Probably one of the most well-known bits of cast iron lore is that the more that you use your pan the better it will get.
This rule of thumb is referring to the seasoning, the thin, black layers of polymerized oil that have been converted to this state by heat and have adhered to the surface of the pan creating that famous non-stick state of cooking bliss.
Pre-seasoned pans from the factory are sold with a few layers of seasoning applied shortly after manufacture, and for many this is “good enough” to start cooking with your new pan even as you peel the labels off. But for others, a fully seasoned pan takes work, and adequate seasoning is a matter of opinion and personal evaluation. To them, no pan ever comes from the store with enough seasoning to be considered fully ready to cook on.
The most unhelpful advice I’ve ever read on seasoning basically says that a pan is fully seasoned when you know that it is fully seasoned.
What those folks are getting at is simply that it will feel like it cooks better. Or it will pass some kind of non-stick test. You’ll just know… y’know?
A test, you say? For example, some swear that a pan is only seasoned when it passes the egg test: crack an egg into the center of a hot pan, cook it to doneness, then slide it onto a plate… all of this without using a spatula or any other cooking tool. If it slides into the plate and leaves a clean pan behind: voila! Your pan is perfectly seasoned. If it sticks then get back to work: you’re not there yet.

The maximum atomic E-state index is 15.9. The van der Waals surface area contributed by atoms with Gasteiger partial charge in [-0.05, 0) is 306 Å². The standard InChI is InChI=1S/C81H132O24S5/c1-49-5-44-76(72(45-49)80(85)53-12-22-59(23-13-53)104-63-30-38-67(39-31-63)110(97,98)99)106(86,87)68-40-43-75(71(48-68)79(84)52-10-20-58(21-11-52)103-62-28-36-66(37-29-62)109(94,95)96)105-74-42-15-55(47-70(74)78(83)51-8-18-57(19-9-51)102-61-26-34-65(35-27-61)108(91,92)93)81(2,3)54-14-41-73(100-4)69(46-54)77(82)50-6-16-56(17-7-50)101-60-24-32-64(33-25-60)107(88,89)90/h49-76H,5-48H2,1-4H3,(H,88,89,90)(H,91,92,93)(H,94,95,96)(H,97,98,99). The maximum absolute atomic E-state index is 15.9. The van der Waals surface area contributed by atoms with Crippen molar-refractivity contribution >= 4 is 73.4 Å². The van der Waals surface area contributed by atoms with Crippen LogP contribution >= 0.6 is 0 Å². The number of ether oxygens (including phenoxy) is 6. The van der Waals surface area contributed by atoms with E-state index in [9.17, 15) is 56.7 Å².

But no, you insist, really… how long does it take to season a cast iron pan?
In my experience, it takes however long it takes to build up five … ten … twenty solid layers of seasoning. You’ll just know… y’know?
That might take just one quiet afternoon with a hot oven, some oil and a bit of elbow grease.
Perhaps a full weekend out camping and cooking all your meals over a fire where the hot flames meld oil to iron will find your pan seasoned perfectly.
Sometimes a couple months of casual cooking at home is required as you notice week by week that your pan gets a little smoother and easier to use each time you fry.
Or occasionally it will take years of waking up early to prepare delicious Saturday breakfasts for your still-sleeping kids until you realize that your seasoning should be considered a family heirloom.
So maybe those folks with the unhelpful advice are right. A pan is fully seasoned when you know that it is fully seasoned. You’ll just know… y’know?